The Sixth Circuit Court of Appeals has a notable case coming up regarding product liability and generic drugs. In Miller v. Eli Lilly & Co., the court will consider whether those harmed by generic drugs have the right to file lawsuits against their manufacturers.
Recently, the United States Supreme Court held in Mutual Pharmaceutical Co. v. Bartlett that manufacturers of generic drugs enjoyed tort protections due to the fact that generic drugs shared the same label as drugs originally approved for use by the federal Food and Drug Administration (FDA). Because the FDA approved the original drug and drug label, individuals injured by side effects of the generic drug could not sue generic drug manufacturers under state product liability laws.
However, this ruling included a footnote that stated it did not apply to design defects in the generic drug that paralleled the federal misbranding statute. As such, plaintiffs in Miller used the footnote as the basis of their request that the Sixth Circuit determine whether makers of the generic version of Darvocet and Darvon painkillers can be found liable for causing severe heart damage. Darvocet was originally taken off of the market in 2010 after concerns that it was addictive and had side effects like irregular heartbeat and kidney problems.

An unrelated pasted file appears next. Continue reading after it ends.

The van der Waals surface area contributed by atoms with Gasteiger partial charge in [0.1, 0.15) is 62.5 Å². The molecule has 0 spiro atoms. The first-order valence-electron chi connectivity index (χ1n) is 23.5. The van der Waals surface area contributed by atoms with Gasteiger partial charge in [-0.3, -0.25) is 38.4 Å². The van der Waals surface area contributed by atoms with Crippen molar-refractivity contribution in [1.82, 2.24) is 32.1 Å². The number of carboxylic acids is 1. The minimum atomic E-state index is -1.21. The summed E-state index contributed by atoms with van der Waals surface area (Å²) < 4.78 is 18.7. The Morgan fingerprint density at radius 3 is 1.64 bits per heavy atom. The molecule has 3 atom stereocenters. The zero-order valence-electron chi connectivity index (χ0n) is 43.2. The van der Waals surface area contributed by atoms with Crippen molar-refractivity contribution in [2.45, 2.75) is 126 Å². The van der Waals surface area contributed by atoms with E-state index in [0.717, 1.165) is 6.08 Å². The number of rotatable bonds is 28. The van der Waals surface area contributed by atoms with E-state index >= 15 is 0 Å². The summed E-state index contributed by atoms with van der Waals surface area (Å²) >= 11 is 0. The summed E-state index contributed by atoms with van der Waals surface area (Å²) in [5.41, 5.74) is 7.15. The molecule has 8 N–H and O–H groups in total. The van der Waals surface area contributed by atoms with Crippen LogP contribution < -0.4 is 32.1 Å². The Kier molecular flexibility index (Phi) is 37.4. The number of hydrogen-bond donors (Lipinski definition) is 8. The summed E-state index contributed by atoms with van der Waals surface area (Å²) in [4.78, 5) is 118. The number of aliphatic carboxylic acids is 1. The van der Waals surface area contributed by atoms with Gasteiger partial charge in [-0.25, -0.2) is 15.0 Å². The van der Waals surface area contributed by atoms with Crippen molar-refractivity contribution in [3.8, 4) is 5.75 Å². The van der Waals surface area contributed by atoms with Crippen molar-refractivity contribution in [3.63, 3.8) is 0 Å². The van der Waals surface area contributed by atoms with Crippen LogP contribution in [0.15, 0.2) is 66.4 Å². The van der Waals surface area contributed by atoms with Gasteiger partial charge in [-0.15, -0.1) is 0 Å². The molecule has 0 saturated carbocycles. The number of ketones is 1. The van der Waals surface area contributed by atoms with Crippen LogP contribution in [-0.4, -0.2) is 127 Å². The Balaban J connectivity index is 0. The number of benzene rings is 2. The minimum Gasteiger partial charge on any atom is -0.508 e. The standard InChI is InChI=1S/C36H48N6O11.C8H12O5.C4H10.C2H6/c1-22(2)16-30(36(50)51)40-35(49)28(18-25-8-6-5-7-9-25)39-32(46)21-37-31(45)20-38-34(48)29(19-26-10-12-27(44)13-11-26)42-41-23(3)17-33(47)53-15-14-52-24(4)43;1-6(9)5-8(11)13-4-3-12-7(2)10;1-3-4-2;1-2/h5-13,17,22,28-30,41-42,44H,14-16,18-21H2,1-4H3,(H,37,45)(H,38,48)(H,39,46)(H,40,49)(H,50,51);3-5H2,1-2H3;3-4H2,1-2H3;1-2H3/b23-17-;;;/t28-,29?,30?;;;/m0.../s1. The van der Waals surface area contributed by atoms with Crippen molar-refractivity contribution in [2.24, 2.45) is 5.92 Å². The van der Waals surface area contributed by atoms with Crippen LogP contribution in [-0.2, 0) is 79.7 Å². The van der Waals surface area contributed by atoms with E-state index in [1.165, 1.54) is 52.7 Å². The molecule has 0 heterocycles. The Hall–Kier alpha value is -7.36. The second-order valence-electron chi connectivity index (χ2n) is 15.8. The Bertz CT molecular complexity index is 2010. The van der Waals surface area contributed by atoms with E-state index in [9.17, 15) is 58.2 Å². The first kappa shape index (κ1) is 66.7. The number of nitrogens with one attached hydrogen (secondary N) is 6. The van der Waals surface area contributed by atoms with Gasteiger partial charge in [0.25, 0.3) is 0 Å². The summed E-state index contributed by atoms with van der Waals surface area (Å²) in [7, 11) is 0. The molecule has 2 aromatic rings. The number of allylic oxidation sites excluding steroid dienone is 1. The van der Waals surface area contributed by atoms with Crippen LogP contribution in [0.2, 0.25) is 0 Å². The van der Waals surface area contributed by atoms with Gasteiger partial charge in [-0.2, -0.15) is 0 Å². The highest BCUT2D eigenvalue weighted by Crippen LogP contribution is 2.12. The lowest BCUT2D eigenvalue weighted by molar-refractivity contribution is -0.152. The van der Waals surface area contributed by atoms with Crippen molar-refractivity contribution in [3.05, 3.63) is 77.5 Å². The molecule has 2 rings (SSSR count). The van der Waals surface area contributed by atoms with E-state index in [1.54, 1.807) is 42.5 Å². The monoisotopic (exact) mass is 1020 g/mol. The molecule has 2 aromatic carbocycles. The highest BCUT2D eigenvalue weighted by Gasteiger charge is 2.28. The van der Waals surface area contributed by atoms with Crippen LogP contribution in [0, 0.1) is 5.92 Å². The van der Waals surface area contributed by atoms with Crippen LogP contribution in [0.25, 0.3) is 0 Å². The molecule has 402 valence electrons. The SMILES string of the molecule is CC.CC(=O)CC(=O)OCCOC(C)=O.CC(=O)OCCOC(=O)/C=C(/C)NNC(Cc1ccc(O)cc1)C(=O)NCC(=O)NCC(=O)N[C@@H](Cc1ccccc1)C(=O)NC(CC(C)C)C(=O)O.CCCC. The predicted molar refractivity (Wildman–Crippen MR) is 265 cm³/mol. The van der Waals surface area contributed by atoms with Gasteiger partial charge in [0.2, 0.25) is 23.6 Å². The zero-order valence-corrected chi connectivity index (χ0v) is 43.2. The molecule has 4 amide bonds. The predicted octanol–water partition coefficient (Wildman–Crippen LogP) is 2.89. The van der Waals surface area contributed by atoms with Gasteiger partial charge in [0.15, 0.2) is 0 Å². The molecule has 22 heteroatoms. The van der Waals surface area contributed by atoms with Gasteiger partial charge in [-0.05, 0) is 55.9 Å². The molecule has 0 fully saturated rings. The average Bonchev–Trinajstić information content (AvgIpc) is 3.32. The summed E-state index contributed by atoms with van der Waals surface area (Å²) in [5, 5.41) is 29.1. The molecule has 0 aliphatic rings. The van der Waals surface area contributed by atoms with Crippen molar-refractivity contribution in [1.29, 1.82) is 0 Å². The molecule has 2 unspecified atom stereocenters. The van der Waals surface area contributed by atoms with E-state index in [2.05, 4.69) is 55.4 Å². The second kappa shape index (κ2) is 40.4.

In Miller, the plaintiffs have argued that the generic drugs were misbranded under federal law because when used as directed by their label, they were ineffective and even dangerous. Their case was later dismissed in a federal district court. Even if the Sixth Circuit upholds the dismissal, the plaintiffs and future users of generic drugs may have received a helping hand from the Obama administration. That is because the Obama administration has drafted regulations requiring generic drug manufacturers to update their labels without waiting for FDA permission in order to warn of any newly discovered dangers. Prior to this, generic drug manufacturers seemingly lacked the flexibility that brand-name drug manufacturers had to periodically update labels, so the Supreme Court held that they could not be held responsible for side effects that were not disclosed on the labeling. Under the new regulations, the generic manufacturers would no longer be given the benefit of the doubt.
Critics of any attempt to hold generic drug manufacturers responsible for their defects argue that if lawsuit against the manufacturers are permitted, generic drugs will no longer be cheap, because their manufacturers will need to create "pharmacovigilance groups" like the brand-name labels. Yet having drugs that are slightly less cheap — if that is ever really a danger — seems like a small price to pay to avoid situations where an individual is harmed seriously by a generic. Especially when the generic has side effects that may not be present in the brand-name drug. In the meantime, if you live in Kentucky or Indiana and have been injured by a product like a prescription drug, contact a Kentucky or Indiana product liability attorney right away.
Miller & Falkner is a plaintiffs law firm serving residents of Kentucky and Indiana. Located in Louisville, Kentucky, the firm provides representation in the areas of personal injury and employment law. Contact us today for a free consultation.